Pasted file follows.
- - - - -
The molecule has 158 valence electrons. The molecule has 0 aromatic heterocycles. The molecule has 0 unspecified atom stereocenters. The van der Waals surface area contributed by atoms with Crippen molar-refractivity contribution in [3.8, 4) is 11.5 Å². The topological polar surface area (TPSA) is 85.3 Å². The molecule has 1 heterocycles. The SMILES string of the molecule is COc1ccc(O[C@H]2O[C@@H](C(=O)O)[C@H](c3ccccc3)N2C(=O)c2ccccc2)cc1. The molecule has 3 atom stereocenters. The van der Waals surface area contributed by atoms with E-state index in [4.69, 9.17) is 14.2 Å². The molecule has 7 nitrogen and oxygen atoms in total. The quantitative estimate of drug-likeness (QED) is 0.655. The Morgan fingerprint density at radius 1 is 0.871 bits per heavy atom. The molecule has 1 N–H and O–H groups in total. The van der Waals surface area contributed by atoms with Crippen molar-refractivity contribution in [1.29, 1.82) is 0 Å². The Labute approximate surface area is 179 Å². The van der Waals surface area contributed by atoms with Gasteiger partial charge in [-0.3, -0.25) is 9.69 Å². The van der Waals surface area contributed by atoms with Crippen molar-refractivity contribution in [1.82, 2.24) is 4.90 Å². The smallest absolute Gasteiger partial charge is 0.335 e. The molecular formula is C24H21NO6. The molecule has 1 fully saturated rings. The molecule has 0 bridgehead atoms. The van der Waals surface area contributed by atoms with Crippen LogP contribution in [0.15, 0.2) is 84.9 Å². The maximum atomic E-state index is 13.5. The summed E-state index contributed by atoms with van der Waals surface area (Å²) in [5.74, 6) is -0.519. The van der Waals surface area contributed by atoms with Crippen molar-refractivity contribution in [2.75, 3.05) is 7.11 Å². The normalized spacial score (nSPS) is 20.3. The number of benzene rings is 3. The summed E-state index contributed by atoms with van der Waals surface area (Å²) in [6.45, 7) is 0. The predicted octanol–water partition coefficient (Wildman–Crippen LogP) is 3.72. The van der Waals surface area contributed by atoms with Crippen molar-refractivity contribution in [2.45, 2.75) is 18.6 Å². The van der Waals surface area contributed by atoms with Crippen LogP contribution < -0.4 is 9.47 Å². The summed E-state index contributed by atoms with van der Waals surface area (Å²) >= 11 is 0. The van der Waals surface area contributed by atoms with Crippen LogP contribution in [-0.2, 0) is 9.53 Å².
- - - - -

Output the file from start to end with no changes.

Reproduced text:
The molecule has 158 valence electrons. The molecule has 0 aromatic heterocycles. The molecule has 0 unspecified atom stereocenters. The van der Waals surface area contributed by atoms with Crippen molar-refractivity contribution in [3.8, 4) is 11.5 Å². The topological polar surface area (TPSA) is 85.3 Å². The molecule has 1 heterocycles. The SMILES string of the molecule is COc1ccc(O[C@H]2O[C@@H](C(=O)O)[C@H](c3ccccc3)N2C(=O)c2ccccc2)cc1. The molecule has 3 atom stereocenters. The van der Waals surface area contributed by atoms with E-state index in [4.69, 9.17) is 14.2 Å². The molecule has 7 nitrogen and oxygen atoms in total. The quantitative estimate of drug-likeness (QED) is 0.655. The Morgan fingerprint density at radius 1 is 0.871 bits per heavy atom. The molecule has 1 N–H and O–H groups in total. The van der Waals surface area contributed by atoms with Crippen molar-refractivity contribution in [1.29, 1.82) is 0 Å². The Labute approximate surface area is 179 Å². The van der Waals surface area contributed by atoms with Gasteiger partial charge in [-0.3, -0.25) is 9.69 Å². The van der Waals surface area contributed by atoms with Crippen molar-refractivity contribution in [1.82, 2.24) is 4.90 Å². The smallest absolute Gasteiger partial charge is 0.335 e. The molecular formula is C24H21NO6. The molecule has 1 fully saturated rings. The molecule has 0 bridgehead atoms. The van der Waals surface area contributed by atoms with Crippen LogP contribution in [0.15, 0.2) is 84.9 Å². The maximum atomic E-state index is 13.5. The summed E-state index contributed by atoms with van der Waals surface area (Å²) in [5.74, 6) is -0.519. The van der Waals surface area contributed by atoms with Crippen molar-refractivity contribution in [2.75, 3.05) is 7.11 Å². The normalized spacial score (nSPS) is 20.3. The number of benzene rings is 3. The summed E-state index contributed by atoms with van der Waals surface area (Å²) in [6.45, 7) is 0. The predicted octanol–water partition coefficient (Wildman–Crippen LogP) is 3.72. The van der Waals surface area contributed by atoms with Crippen molar-refractivity contribution in [2.45, 2.75) is 18.6 Å². The van der Waals surface area contributed by atoms with Crippen LogP contribution < -0.4 is 9.47 Å². The summed E-state index contributed by atoms with van der Waals surface area (Å²) >= 11 is 0. The van der Waals surface area contributed by atoms with Crippen LogP contribution in [-0.2, 0) is 9.53 Å².